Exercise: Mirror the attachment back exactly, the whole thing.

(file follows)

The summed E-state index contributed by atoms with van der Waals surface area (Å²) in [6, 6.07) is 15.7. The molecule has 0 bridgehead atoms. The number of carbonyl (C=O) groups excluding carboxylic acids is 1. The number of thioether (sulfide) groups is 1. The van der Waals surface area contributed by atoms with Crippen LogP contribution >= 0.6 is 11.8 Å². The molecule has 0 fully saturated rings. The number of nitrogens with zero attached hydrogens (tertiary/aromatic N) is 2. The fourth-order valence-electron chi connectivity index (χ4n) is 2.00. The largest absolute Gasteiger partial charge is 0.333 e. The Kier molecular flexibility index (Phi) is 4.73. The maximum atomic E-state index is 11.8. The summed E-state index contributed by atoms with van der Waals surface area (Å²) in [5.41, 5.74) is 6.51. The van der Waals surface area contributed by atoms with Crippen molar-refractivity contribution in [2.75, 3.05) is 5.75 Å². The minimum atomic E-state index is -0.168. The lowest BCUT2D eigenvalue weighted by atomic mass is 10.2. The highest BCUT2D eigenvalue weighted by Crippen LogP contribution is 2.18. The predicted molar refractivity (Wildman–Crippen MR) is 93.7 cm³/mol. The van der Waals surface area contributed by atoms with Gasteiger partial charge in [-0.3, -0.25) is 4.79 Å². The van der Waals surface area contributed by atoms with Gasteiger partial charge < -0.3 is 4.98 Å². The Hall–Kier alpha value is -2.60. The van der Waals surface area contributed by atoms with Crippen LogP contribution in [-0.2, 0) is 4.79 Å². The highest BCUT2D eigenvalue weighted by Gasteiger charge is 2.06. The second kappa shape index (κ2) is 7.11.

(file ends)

The summed E-state index contributed by atoms with van der Waals surface area (Å²) in [6, 6.07) is 15.7. The molecule has 0 bridgehead atoms. The number of carbonyl (C=O) groups excluding carboxylic acids is 1. The number of thioether (sulfide) groups is 1. The van der Waals surface area contributed by atoms with Crippen LogP contribution >= 0.6 is 11.8 Å². The molecule has 0 fully saturated rings. The number of nitrogens with zero attached hydrogens (tertiary/aromatic N) is 2. The fourth-order valence-electron chi connectivity index (χ4n) is 2.00. The largest absolute Gasteiger partial charge is 0.333 e. The Kier molecular flexibility index (Phi) is 4.73. The maximum atomic E-state index is 11.8. The summed E-state index contributed by atoms with van der Waals surface area (Å²) in [5.41, 5.74) is 6.51. The van der Waals surface area contributed by atoms with Crippen molar-refractivity contribution in [2.75, 3.05) is 5.75 Å². The minimum atomic E-state index is -0.168. The lowest BCUT2D eigenvalue weighted by atomic mass is 10.2. The highest BCUT2D eigenvalue weighted by Crippen LogP contribution is 2.18. The predicted molar refractivity (Wildman–Crippen MR) is 93.7 cm³/mol. The van der Waals surface area contributed by atoms with Gasteiger partial charge in [-0.3, -0.25) is 4.79 Å². The van der Waals surface area contributed by atoms with Gasteiger partial charge < -0.3 is 4.98 Å². The Hall–Kier alpha value is -2.60. The van der Waals surface area contributed by atoms with Crippen LogP contribution in [-0.2, 0) is 4.79 Å². The highest BCUT2D eigenvalue weighted by Gasteiger charge is 2.06. The second kappa shape index (κ2) is 7.11.